The oracle counts the total opinions registered for each candidate, and rates each as positive, negative, neutral or mixed.
The oracle gives Boxer only a 70 percent chance of victory.
Still, the oracle gives Paul an 80 percent chance of winning—this election is Rand Paul's to lose.
late 14c., "a message from a god, expressed by divine inspiration," from Old French oracle "temple, house of prayer; oracle" (12c.) and directly from Latin oraculum "divine announcement, oracle; place where oracles are given," from orare "pray, plead" (see orator), with material instrumental suffix -culo-. In antiquity, "the agency or medium of a god," also "the place where such divine utterances were given." This sense is attested in English from c.1400.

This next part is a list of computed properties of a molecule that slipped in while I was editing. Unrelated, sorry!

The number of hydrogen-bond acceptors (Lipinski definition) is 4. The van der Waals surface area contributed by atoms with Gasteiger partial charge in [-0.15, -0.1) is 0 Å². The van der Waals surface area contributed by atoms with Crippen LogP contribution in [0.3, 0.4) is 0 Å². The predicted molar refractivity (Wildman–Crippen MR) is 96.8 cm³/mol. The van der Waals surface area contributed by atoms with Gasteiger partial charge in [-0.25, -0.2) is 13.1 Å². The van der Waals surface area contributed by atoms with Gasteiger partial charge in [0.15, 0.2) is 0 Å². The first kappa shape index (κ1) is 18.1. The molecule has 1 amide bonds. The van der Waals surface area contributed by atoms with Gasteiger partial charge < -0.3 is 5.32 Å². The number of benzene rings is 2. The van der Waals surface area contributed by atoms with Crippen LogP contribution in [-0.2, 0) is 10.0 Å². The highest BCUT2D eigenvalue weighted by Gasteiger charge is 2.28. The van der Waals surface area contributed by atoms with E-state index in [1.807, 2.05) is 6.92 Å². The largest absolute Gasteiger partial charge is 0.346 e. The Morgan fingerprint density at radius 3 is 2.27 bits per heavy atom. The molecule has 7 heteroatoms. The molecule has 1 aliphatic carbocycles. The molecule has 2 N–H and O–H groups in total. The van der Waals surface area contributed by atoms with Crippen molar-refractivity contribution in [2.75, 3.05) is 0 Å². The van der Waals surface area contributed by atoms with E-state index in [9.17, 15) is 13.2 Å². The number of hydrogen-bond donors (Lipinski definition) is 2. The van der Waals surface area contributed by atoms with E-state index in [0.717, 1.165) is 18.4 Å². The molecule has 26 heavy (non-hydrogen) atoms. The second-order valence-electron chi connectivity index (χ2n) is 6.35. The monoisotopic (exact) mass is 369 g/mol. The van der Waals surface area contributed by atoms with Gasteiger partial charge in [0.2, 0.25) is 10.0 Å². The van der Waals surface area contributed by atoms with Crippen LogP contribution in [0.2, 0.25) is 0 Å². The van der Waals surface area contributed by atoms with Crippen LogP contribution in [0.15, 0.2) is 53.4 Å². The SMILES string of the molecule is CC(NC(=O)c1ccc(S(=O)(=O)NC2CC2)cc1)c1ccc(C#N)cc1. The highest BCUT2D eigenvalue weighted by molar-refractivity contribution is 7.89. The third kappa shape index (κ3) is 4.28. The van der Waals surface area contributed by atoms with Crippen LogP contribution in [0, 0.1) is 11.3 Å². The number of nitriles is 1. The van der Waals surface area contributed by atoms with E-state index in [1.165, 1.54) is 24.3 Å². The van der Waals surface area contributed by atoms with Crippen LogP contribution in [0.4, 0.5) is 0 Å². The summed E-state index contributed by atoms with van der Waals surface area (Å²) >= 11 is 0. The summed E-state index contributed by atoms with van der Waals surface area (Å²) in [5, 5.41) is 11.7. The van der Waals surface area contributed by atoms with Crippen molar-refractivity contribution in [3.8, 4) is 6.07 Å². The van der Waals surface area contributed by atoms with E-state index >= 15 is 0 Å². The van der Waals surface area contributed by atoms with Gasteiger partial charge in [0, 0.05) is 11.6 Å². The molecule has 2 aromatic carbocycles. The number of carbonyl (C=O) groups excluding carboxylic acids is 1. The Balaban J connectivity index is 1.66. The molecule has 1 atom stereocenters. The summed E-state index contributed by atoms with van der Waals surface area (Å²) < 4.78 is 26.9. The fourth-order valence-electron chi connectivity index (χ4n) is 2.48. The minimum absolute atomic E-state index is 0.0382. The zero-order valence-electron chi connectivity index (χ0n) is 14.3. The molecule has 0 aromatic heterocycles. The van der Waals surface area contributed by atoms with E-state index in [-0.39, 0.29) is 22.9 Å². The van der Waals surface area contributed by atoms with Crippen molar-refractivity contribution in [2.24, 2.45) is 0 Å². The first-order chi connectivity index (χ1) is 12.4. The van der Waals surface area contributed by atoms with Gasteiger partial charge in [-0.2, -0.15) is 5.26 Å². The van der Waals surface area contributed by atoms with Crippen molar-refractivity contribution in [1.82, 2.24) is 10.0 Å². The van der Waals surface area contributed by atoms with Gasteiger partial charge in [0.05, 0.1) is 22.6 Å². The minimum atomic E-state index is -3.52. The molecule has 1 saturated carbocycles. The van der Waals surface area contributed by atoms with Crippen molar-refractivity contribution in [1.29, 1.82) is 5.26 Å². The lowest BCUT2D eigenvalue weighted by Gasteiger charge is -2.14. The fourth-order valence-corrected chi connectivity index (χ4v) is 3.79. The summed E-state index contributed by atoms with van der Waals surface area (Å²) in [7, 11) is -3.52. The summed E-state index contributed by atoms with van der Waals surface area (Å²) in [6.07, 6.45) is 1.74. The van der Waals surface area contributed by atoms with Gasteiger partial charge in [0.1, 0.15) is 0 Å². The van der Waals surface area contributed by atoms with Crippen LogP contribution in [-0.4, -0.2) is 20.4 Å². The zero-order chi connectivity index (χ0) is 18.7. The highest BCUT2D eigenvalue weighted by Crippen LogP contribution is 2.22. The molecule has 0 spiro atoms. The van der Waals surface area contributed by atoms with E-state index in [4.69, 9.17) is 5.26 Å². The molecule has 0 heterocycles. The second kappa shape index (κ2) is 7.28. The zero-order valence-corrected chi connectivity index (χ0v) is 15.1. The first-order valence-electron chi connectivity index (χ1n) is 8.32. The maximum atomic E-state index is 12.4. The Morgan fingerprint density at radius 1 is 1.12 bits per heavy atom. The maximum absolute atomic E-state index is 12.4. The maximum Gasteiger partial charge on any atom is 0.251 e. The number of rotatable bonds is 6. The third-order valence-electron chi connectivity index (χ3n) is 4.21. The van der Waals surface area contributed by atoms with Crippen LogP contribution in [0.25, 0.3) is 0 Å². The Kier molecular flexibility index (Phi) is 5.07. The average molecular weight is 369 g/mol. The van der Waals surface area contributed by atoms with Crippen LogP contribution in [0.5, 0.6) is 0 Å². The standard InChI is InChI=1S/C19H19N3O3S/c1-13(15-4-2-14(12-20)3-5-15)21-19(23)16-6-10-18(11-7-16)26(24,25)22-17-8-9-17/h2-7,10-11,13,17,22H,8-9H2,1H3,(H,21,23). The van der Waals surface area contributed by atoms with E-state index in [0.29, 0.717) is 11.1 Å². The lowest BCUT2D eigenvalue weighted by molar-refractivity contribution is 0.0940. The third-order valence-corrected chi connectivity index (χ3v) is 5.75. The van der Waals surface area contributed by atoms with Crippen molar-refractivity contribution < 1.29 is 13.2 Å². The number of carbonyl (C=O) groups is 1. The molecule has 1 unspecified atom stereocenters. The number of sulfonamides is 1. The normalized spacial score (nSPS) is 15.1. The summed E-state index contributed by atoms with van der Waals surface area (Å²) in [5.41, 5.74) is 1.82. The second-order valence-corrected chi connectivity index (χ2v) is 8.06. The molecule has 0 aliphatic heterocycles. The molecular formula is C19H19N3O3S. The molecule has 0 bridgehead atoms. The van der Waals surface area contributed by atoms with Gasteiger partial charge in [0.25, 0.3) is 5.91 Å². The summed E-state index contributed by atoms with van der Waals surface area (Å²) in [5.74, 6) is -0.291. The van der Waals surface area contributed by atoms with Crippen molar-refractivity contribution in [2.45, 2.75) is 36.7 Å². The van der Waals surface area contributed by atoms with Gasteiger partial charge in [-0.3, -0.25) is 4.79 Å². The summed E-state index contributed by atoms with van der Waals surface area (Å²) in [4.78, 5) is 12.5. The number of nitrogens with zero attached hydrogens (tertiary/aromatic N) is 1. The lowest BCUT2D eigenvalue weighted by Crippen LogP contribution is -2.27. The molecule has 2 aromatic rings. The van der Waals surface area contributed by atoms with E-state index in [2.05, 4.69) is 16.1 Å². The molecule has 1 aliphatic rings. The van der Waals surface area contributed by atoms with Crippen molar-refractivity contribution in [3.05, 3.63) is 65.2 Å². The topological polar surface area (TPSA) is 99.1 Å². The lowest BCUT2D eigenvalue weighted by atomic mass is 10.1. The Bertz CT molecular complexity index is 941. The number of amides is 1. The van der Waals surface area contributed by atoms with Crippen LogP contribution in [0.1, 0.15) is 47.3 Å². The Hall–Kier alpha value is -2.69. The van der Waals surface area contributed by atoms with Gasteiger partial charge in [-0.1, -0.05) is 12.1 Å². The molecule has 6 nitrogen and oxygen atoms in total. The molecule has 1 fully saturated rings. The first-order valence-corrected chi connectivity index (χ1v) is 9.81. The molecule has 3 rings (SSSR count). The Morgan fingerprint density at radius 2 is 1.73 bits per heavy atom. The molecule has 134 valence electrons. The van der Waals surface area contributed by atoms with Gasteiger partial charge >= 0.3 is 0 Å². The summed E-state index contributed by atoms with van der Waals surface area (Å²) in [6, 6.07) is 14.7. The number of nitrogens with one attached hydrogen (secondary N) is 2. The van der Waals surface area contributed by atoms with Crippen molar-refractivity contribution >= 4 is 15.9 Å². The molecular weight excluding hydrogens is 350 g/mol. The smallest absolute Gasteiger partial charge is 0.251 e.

In the Old Testament used in every case, except 2 Sam. 16:23, to denote the most holy place in the temple (1 Kings 6:5, 19-23; 8:6). In 2 Sam. 16:23 it means the Word of God. A man inquired "at the oracle of God" by means of the Urim and Thummim in the breastplate on the high priest's ephod. In the New Testament it is used only in the plural, and always denotes the Word of God (Rom. 3:2; Heb. 5:12, etc.). The Scriptures are called "living oracles" (comp. Heb. 4:12) because of their quickening power (Acts 7:38).